In the academic year 1952-53 a group of scholars at the Hoover Library strove to learn something about the social structure of modern military institutions by applying the technique of elite analysis to the leadership of a number of armies. Few institutions of comparable influence have been as little studied by social scientists as have armed forces. The present volume is a report on a particularly little known group of armies, those of the satellites. It is an analysis of biographical data on their general officers.
A year ago the manuscript of this monograph was sent away. Now reading proof, I realize with some pain how swift-moving is the revolution of our times. It poses to this author an immediate dilemma: to correct statements about it which are now out of date and gain the advantages of hindsight, or to leave some embarrassing evidences of his fallibility, reporting only what the research showed at the time it was done. In general I have followed the latter policy. Since I cannot now undertake a new analysis of the 1955 generals of the satellite armies, it seems better not to doctor the conclusions which flowed from the analysis of the 1951-52 generals so as to make the findings conform better to what has actually happened since. Except in the chapter on China, no changes in the text have been made since its completion shortly after the fall of Beria. In the Chinese chapter we have simply cut some illustrative material which derived much of its interest from the fact that it gave current information on who held what posts. With a major reorganization of the Chinese government in the fall of 1954, that became passé. The conclusions, however, have been left in full view.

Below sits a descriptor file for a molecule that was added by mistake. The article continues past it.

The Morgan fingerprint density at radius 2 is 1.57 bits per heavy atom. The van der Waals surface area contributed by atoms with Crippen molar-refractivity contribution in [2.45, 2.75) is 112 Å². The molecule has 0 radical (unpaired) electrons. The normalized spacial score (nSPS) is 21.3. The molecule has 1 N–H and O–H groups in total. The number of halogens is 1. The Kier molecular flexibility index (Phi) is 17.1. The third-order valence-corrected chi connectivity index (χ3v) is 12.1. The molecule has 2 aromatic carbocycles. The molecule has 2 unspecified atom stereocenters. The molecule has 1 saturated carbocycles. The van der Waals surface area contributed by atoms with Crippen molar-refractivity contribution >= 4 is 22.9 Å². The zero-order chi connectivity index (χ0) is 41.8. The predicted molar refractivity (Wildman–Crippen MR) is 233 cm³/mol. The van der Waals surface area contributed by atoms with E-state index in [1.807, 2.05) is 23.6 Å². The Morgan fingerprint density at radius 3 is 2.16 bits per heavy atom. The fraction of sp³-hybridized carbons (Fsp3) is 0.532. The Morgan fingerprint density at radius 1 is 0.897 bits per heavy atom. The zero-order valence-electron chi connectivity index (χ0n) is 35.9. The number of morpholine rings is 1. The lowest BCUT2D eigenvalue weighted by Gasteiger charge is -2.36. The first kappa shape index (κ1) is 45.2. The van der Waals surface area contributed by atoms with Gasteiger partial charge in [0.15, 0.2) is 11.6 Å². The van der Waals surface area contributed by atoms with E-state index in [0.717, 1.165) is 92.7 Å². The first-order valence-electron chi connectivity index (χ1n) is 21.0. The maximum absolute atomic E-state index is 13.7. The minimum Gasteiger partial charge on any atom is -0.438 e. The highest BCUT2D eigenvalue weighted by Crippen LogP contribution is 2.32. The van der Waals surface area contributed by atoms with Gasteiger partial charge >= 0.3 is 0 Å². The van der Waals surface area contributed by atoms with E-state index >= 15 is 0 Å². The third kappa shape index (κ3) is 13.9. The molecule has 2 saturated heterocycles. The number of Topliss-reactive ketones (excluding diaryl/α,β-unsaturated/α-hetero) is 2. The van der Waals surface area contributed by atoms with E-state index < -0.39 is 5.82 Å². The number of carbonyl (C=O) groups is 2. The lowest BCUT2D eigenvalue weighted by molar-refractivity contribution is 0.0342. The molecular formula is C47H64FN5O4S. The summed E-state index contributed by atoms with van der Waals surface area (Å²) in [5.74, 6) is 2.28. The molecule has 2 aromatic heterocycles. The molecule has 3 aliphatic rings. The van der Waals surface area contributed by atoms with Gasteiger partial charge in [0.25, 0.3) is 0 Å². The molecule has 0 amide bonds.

When the manuscript was written, Malenkov was the ruler of Russia and the "new course" in the satellites was just getting under way. However, the data had been analyzed and the conclusions drawn well before then. Our conclusion was that a vigorous militarization was going on in the satellites. During the new course, with its emphasis on coexistence and consumers' goods, one could have doubted this conclusion. The fall of Malenkov, and with it the restoration of an emphasis in the satellites on military production and military preparation, has justified the thesis (p. 27) that the new course was a temporary deviation, the thesis which led us to stick to the conclusions deriving from our 1951-52 data.
As I look over the monograph, what I might change now are not so much specific statements as emphases. We mention the gradual softening of the pattern of purges, yet perhaps in our prognoses the pattern of 1938 still weighs a little too heavily. A number of generals who had been purged when we wrote have reappeared in minor or symbolic posts, notably General Svoboda in Czechoslovakia. Perhaps future purges will be more gradual and less conspicuous than now, though they will not cease. Army officers in particular may be han-